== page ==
Last chance for Social Security claiming strategy

While the rules for claiming Social Security will get a bit simpler starting in 2024, clients will continue to need advice on the best time to claim benefits.

Time is running out for a valuable Social Security claiming strategy available to some married couples and eligible ex-spouses who were married at least 10 years before divorcing.

Individuals who were born on or before Jan. 1, 1954, may be able to file a “restricted claim for spousal benefits” that allows them to collect half of their spouse or ex-spouse’s full retirement age benefit amount while their own retirement benefit continues to grow up to age 70. The last cohort of eligible beneficiaries will turn 70 by the end of 2023.

Unfortunately, this valuable claiming strategy is not available to anyone who was born after Jan. 1, 1954. Yet advisors and their clients continue to send me questions about how they can file a restricted claim for spousal benefits to maximize their lifetime benefits — even if they’re not eligible.

Here’s an example. One reader, age 68, asked if he could file a restricted claim for spousal benefits based on his wife’s earning record and then switch to his maximum retirement benefit at 70. “Is that something I can take advantage of?” he asked me in an email.

“No, unfortunately you cannot,” I replied. “You are too young to use the restricted application strategy. Whenever you file for Social Security, you will be paid the highest benefit to which you are entitled at that age, whether on your own record or as a spouse. You don’t get to choose.”

Once the restricted application claiming strategy disappears at the end of 2023, it should be a bit easier for financial advisors to help their clients decide when to claim Social Security as part of their overall retirement income plan. Benefits will be based on their average lifetime earnings and their age when they first claim benefits.


Benefits claimed before full retirement age are permanently reduced by up to 30%. Benefits claimed after full retirement age, which varies from 66 to 67 depending on birth year, earn delayed retirement credits of 8% per year for every year benefits are postponed beyond full retirement age up to age 70.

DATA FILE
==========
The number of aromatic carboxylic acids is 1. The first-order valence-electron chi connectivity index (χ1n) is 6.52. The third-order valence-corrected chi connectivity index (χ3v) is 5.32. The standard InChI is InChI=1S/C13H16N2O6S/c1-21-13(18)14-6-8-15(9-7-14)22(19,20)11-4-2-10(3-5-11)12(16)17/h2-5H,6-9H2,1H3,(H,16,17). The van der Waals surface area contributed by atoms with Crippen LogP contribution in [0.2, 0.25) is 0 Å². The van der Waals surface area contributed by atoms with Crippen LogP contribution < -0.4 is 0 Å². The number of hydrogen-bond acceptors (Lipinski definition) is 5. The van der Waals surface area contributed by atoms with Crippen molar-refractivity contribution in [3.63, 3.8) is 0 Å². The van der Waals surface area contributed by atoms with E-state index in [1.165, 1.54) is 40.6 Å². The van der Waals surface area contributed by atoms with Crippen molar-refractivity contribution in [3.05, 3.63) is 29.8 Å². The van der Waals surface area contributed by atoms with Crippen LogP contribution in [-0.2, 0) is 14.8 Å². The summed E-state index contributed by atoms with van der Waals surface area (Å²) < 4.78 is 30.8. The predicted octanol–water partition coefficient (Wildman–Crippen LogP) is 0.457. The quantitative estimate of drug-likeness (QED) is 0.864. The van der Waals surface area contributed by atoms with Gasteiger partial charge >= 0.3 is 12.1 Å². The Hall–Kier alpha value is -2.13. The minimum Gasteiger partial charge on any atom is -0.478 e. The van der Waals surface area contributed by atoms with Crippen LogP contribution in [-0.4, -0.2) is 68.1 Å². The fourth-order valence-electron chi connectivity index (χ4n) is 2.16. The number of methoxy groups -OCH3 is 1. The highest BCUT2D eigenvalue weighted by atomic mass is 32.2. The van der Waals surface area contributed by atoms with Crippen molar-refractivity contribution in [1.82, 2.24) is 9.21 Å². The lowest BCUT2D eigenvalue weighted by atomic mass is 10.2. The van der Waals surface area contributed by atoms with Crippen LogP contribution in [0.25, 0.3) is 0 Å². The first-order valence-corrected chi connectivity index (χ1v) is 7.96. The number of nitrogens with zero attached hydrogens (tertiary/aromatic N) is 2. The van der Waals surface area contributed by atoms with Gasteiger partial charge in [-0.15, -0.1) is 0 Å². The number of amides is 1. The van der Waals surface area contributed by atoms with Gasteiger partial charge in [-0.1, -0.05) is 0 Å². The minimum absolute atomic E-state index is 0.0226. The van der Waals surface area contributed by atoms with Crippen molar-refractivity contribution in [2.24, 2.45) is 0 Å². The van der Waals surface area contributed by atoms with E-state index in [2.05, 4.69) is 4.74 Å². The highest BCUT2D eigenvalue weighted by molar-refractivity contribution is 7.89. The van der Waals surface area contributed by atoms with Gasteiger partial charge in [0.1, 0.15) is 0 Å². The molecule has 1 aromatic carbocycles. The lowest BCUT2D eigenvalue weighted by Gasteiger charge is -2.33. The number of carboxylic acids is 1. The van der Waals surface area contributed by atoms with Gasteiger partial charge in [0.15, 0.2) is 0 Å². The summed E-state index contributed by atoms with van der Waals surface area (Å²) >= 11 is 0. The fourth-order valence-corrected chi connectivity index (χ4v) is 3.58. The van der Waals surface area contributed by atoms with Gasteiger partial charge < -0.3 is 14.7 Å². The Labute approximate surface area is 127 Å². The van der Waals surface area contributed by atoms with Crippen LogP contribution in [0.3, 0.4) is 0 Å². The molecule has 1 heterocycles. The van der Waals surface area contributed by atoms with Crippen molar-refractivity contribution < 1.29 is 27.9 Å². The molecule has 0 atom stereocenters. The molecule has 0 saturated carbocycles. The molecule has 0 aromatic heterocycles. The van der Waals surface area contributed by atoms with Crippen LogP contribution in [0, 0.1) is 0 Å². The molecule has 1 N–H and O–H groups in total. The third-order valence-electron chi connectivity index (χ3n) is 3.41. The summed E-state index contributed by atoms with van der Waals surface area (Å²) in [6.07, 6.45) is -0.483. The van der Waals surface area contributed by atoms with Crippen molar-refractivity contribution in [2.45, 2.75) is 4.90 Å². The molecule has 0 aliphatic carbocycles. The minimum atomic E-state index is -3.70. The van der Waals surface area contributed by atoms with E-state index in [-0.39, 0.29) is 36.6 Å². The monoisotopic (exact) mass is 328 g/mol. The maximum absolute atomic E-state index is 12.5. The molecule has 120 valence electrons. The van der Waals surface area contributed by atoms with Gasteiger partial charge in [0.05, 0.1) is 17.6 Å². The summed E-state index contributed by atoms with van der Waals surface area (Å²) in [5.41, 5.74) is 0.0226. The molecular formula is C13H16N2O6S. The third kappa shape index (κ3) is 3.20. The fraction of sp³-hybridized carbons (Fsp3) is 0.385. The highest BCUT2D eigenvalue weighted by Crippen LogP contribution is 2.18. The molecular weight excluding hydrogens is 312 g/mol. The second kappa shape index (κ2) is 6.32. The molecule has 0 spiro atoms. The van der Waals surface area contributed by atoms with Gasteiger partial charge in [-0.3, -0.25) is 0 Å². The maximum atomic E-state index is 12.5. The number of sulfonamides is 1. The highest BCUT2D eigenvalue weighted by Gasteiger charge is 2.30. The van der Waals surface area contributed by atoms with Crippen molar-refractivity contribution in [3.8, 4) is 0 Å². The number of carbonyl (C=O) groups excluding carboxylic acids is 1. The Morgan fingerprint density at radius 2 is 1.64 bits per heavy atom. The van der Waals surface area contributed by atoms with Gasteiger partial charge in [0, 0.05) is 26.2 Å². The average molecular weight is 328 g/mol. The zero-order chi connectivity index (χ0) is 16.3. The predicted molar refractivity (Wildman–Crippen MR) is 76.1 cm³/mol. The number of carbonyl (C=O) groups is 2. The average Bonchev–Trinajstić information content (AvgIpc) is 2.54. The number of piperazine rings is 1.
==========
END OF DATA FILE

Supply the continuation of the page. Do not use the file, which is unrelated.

So can anyone still file a restricted claim for spousal benefits? Here’s an example of a married couple who could still benefit from this strategy. The wife is 67 and filed for her Social Security retirement benefits in January 2023. The husband turns 70 in December and has not yet claimed Social Security.

Because the wife has already claimed her benefits and because the husband was born before Jan. 1, 1954, he could file a restricted claim for spousal benefits now and receive half of his wife’s full retirement age benefit amount. Spousal benefits are worth the maximum amount if he claims them at his full retirement age. They do not continue to grow by 8% per year up to age 70, the way retirement benefits do. At 70, he could file for his own maximum retirement benefits.

In addition, because he claimed benefits after his full retirement age, he could request up to six months of retroactive benefits paid in a lump sum, dating back to when his wife first filed for her retirement benefits.

But even after the ability to restrict a claim to spousal benefits disappears at the end of this year, individuals who are eligible to claim both retirement benefits and survivor benefits based on their late spouse or deceased ex-spouse may still be able to claim one type of benefit first and switch to the larger benefit later, regardless of when they were born.

The bottom line: Survivors should try to maximize their Social Security benefits by collecting the larger benefit last, because that’s the amount that will continue for the rest of their lives and it will be the basis for future cost-of-living adjustments.

While the rules for claiming Social Security will get a bit simpler starting in 2024, clients will continue to need advice on the best time to claim benefits.


Each year, Massachusetts Mutual Life Insurance Co. quizzes near-retirees on their knowledge of Social Security, and each year their knowledge is found lacking. One of the most misunderstood aspects involves benefits for married couples and divorced spouses.

The results of the latest quiz found more than a quarter of respondents (28%) didn’t know that if they have a spouse, the other spouse can receive spousal benefits if those are larger than their own retirement benefit. And 44% didn’t know that if they get divorced, they might be able to collect Social Security benefits based on their ex-spouse’s earning history.

More than one-third of respondents (35%) incorrectly believed that if their spouse died, they would continue to receive both their own retirement benefit and their deceased spouse’s full benefit. In fact, the surviving spouse could collect the larger of the two benefits and could even switch from one benefit to the other but would not be able to collect both benefits at the same time.

It looks as if there will continue to be a demand for Social Security planning advice in 2024 and beyond.

(Questions about new Social Security rules? Find the answers in Mary Beth Franklin’s 2023 ebook at

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